After a harrowing tale of working with their support going in circles looking at issues with SQL Server and suchlike we worked out that the issue seemed to be caused by stale files at ‘C:\Program Files (x86)\Common Files\NT-ware Shared\ActiveJobs’ some of which were many months old or 0KB in size.
Ultimately the solution was to stop the Uniflow Service (force quit it using Task Manager if it’s still in a broken ‘starting’ state) and then delete the contents of that folder with the exception of the readme_activejobsfolder.txt file (which mentions that you shouldn’t do anything to these files!) and then start the uniFLOW Service service (which started up in a few minutes).
In putting together a small RDS (Session Based) environment on Server 2016 today today I kept running across the error message below during the installation.
Failed: Unable to install the role services.
After much back and forth between forums and event viewer it turns out our default policy to disable TLS 1.0 on servers was the issue. Enabling TLS 1.0 (through the registry or with the fantastic IIS Crypto – https://www.nartac.com/Products/IISCrypto) ended up sorting the issue for us.
Thanks to the organising committee of the (Oxford and Cambridge) College IT Conference 2018 held at the RAF Museum (Hendon) for the invite to talk about PowerShell and Server Core! As promised the video from the presentation is now up on YouTube; in addition the slides as PowerPoint and PDF can be seen below.
Presentation (PowerPoint) (28.5 MiB, 474 hits)
Presentation (PDF) (4.9 MiB, 442 hits)
Microsoft have published this blog post – https://cloudblogs.microsoft.com/windowsserver/2018/03/29/windows-server-semi-annual-channel-update which clarifies the difference between the Long-Term Servicing Channel (Server 2016/2019/so on) against the Semi-Annual Channel. Do have a read!
With thanks to the 50 staff from across the University for attending please see below the links to the videos and PowerPoints of the day!
Direct link to Playlist – https://www.youtube.com/watch?list=PLRxbdlgJzwyjAf820T0u4GpP0E01a9LEX&v=u-GVJ_0VuRM
Slides as PowerPoint
1 Intro (4.3 MiB, 597 hits)
2 MDT (85.2 MiB, 671 hits)
3 PowerShell (27.5 MiB, 582 hits)
4 PRTG Network Monitor (47.5 MiB, 586 hits)
5 OpenVAS (32.9 MiB, 518 hits)
6 WSUS and Chocolatey (60.3 MiB, 565 hits)
7 NPS and VLANs (10.7 MiB, 714 hits)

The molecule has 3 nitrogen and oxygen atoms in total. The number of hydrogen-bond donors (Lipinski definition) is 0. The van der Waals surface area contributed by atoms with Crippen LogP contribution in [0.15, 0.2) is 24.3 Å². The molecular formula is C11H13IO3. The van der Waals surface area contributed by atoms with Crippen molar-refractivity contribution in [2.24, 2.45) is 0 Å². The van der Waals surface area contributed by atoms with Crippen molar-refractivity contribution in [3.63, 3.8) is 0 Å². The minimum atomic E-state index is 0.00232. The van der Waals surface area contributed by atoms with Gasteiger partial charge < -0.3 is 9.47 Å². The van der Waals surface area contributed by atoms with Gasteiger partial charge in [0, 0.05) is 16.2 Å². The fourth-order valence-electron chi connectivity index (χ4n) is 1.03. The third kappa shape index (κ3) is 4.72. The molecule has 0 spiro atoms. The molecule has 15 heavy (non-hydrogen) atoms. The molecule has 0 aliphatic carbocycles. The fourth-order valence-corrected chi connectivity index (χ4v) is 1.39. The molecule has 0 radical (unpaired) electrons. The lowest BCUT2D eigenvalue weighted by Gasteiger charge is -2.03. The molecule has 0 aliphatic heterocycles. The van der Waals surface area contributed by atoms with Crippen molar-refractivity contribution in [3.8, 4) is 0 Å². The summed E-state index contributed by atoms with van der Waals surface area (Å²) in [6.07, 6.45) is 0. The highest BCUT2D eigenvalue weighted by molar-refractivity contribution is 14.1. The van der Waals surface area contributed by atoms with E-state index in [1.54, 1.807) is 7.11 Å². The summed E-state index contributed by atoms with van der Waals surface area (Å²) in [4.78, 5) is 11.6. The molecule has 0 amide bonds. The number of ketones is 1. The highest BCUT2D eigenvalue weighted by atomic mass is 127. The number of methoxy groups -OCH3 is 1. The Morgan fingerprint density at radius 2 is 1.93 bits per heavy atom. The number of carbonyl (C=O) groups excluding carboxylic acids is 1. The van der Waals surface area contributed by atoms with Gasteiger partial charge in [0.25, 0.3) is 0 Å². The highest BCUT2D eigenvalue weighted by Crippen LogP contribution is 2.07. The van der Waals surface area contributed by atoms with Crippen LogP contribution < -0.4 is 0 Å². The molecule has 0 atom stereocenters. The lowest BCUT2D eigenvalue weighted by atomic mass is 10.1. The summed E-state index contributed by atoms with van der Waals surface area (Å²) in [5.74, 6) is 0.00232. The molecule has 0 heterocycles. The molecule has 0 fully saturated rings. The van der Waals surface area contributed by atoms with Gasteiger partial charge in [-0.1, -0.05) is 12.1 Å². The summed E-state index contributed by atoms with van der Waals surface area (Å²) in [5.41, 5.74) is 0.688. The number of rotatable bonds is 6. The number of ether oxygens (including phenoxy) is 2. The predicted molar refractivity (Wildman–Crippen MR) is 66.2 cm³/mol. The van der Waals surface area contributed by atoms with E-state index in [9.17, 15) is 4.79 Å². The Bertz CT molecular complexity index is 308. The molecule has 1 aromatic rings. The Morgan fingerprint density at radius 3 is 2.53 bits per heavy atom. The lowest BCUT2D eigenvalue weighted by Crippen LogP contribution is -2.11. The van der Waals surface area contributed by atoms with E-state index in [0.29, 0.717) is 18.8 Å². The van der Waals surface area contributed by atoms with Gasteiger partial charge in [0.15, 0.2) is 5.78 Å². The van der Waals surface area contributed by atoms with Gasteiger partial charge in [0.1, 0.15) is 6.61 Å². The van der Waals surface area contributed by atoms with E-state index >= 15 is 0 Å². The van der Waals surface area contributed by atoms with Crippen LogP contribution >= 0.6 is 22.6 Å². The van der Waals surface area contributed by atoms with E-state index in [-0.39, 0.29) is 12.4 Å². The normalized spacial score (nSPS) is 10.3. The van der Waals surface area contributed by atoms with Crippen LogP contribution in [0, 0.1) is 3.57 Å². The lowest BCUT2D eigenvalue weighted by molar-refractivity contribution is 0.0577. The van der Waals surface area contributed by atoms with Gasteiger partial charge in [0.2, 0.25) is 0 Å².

Slides as PDF
1 Intro (2.0 MiB, 602 hits)
2 MDT (2.2 MiB, 772 hits)
3 PowerShell (1.8 MiB, 643 hits)
4 PRTG Network Monitor (3.2 MiB, 672 hits)
5 OpenVAS (2.3 MiB, 635 hits)
6 WSUS and Chocolatey (2.9 MiB, 765 hits)
7 NPS and VLANs (1.4 MiB, 705 hits)
Stay tuned over the coming days for the scripts that are mentioned through the video which will be linked to from this post.
In my environment all of our network connected devices are configured to respond to PINGs; this mainly comes about from using PRTG Network Monitor to confirm that devices and services are up even in the most simple of fashions. The same also applies to client PCs which through Group Policy are configured to reply to PING. Thus to save OpenVAS some work while doing it’s scans I’ve got a custom scan configured (which will be used in later blog posts) that will only scan hosts which reply to PING.
Have a look at the screenshot sequence below to see how to configure such a scan.
A little bit of fun today with Milestone XProtect (in our case the express version) today; with the goal of improving our documentation I wanted to somehow obtain a list of all of the hardware devices (and to some degree the cameras) including there names, MAC addresses and IP addresses from our XProtect server.
Lone behold the configuration.xml file typically stored at “C:\ProgramData\Milestone\Milestone Surveillance\configuration.xml” held just the information I wanted; a little bit of PowerShell later and I had CSVs with the information in a human readable form.
To do the same on your server follow the guide using the Export-MilestoneConfig.ps1 script show below.